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Perspectives

Court Finds Statute of Limitations Expired on an Allegedly Fraudulent Transfer

Legal claims should be pursued promptly. This is especially true where the claim involves a conveyance of real property that has been publicly recorded. Delay may lead to loss of rights if evidence or witnesses become unavailable in the interim, or if the property is re-conveyed. Delay may also be disastrous if the statute of limitations expires, as occurred in Alexander v. Simpson, Index No. 71884/2020, 2021 NYLJ LEXIS 420 (Sup. Ct. Queens Co. May 7, 2021).

The plaintiff alleged that defendant fraudulently transferred ownership of a parcel and sued for breach of contract, breach of fiduciary duty, constructive trust, and unjust enrichment. Defendants moved to dismiss arguing that all the claims were time-barred. New York’s statute of limitations for constructive trust, breach of contract and unjust enrichment is six years and for breach of fiduciary duty typically three years. Here, the parties did not dispute the applicable time periods, but from when they started to run. The allegedly wrongful transfer took place in 2009, and if the time periods began to run from 2009, the action would be time-barred. Plaintiff contended he did not learn of the transfer until 2016 and argued that the statute should not start running until then.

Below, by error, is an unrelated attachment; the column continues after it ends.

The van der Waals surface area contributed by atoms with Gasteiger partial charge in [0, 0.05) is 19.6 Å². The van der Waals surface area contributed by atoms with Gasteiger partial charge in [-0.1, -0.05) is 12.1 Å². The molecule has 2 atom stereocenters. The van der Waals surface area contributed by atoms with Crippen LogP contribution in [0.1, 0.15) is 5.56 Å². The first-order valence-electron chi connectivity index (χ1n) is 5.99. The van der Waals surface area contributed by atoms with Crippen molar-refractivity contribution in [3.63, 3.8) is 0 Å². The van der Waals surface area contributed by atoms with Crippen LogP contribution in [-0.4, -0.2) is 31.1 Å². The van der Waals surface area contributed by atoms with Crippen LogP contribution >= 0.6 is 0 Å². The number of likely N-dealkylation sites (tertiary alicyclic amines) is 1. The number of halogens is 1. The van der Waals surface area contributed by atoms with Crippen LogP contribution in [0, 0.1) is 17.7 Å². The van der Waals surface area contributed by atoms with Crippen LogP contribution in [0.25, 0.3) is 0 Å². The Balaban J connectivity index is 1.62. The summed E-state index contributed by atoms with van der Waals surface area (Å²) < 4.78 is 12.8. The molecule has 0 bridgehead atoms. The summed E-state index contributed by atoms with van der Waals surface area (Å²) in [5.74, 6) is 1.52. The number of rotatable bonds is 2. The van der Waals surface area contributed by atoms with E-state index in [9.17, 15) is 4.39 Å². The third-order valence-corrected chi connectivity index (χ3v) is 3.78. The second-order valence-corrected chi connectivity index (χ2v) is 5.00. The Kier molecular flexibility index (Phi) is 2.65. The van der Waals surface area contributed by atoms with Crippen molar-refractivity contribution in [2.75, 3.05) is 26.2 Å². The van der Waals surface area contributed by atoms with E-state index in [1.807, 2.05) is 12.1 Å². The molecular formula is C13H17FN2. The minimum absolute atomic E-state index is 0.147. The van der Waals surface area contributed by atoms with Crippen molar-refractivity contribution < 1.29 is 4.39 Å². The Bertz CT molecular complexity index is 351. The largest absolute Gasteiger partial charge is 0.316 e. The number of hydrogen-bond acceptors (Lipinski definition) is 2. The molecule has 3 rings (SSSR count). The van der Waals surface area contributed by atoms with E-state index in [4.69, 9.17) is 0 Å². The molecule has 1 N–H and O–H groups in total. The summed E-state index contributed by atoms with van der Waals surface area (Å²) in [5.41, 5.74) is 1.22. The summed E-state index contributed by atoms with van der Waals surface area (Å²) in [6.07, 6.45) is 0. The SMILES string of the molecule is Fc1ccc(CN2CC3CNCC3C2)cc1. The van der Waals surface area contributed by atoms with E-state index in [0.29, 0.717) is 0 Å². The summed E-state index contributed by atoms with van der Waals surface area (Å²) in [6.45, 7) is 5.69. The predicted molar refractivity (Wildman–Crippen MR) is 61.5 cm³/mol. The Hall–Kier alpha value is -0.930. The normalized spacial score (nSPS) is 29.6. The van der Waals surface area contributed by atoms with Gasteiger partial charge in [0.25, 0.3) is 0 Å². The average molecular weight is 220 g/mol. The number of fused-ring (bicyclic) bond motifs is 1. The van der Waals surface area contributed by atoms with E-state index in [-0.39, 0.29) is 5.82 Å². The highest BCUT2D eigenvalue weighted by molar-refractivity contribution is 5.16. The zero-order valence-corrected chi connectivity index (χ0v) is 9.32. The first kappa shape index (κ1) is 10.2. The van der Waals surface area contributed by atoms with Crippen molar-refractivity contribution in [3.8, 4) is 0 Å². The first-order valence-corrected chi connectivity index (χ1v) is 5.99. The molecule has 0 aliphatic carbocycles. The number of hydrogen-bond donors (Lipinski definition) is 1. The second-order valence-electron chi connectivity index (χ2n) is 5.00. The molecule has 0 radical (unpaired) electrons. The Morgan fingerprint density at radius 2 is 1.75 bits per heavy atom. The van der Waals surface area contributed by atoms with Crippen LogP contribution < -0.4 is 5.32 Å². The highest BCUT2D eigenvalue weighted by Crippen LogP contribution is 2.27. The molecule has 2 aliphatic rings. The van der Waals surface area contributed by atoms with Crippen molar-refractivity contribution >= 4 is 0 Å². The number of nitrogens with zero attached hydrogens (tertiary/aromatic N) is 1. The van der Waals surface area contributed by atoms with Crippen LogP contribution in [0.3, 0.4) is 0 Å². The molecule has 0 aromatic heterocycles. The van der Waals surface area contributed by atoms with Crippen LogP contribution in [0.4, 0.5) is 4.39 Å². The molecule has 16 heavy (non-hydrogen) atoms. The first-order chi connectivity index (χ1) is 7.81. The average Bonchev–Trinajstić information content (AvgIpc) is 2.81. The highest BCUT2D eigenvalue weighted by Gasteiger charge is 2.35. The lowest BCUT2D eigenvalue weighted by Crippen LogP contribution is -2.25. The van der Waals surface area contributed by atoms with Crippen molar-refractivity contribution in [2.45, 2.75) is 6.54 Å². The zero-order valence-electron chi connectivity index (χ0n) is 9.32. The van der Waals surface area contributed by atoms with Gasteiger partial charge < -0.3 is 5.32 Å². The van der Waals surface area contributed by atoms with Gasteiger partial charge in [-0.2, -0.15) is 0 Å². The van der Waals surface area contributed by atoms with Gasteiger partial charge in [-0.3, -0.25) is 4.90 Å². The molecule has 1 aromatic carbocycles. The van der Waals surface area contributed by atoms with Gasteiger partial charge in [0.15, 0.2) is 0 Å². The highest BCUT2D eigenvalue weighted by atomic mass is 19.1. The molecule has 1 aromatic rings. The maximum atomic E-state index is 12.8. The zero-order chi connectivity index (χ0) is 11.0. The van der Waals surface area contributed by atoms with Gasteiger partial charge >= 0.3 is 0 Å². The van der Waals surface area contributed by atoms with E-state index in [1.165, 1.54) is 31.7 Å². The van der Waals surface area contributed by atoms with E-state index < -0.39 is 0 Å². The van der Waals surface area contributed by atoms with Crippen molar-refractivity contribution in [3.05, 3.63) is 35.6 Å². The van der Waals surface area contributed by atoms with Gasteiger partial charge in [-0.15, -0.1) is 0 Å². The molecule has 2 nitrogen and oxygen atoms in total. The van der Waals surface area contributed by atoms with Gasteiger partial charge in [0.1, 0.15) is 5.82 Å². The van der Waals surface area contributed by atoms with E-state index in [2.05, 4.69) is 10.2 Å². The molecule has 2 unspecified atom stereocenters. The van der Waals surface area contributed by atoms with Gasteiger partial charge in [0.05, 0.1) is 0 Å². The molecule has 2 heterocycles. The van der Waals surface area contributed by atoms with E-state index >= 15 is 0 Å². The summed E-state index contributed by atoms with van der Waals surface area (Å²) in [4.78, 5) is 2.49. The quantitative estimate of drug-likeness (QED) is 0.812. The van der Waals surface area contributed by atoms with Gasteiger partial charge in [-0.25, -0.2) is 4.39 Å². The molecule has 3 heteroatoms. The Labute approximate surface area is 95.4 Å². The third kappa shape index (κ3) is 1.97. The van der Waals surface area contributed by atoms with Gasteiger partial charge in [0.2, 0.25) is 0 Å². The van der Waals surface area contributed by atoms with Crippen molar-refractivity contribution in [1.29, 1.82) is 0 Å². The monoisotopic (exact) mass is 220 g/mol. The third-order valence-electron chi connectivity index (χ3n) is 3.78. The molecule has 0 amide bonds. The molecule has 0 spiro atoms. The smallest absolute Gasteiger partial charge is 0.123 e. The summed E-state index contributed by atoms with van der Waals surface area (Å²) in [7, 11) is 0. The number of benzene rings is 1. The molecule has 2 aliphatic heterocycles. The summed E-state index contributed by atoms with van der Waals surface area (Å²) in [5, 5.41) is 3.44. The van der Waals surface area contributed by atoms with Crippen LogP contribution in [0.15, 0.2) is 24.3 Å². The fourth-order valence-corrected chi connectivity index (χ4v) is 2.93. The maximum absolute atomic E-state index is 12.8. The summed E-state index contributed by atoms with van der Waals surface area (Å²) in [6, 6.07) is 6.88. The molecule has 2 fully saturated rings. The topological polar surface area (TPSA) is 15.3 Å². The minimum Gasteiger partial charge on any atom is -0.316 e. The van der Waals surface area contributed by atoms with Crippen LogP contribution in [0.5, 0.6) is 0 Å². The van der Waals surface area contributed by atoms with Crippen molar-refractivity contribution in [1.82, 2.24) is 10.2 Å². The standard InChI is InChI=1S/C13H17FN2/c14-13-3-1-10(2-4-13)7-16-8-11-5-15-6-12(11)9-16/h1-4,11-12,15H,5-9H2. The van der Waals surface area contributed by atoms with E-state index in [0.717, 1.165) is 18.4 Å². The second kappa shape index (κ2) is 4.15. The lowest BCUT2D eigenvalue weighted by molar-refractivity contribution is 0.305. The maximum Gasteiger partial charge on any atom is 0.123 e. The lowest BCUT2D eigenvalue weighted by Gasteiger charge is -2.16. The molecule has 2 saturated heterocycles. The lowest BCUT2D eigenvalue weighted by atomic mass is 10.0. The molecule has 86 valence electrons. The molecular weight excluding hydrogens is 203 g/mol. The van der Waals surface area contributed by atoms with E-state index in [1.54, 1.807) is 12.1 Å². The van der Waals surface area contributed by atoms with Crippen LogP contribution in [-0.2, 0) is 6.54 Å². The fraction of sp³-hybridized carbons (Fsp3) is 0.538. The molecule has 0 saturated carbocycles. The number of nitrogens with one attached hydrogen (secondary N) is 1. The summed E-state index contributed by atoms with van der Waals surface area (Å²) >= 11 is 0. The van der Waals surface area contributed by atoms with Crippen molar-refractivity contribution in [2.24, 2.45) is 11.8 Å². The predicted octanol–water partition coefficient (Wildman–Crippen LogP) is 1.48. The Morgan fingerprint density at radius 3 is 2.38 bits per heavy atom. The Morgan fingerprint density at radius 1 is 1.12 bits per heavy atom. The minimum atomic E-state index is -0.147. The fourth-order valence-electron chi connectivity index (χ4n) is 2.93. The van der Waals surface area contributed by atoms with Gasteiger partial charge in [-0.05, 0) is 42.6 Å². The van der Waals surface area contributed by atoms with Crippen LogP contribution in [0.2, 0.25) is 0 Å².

The court granted defendants’ motion to dismiss. The deed had been publicly recorded and defendants had not done anything that would have prevented plaintiff from learning of the transfer and challenging it on a timely basis. Significantly, the plaintiff did not allege that the deed was a forgery, a claim on which there is generally no statute of limitations under New York law.

Many jurisdictions offer free services that inform a property owner or lender if a property transfer has been recorded. While these services will not prevent fraud in advance, they can help by providing prompt notice of an improper transfer, allowing a defrauded party to quickly dispute the transfer and seek to trace the funds. Your real estate attorney or title professional should be able to help you locate this resource if it is available in your area.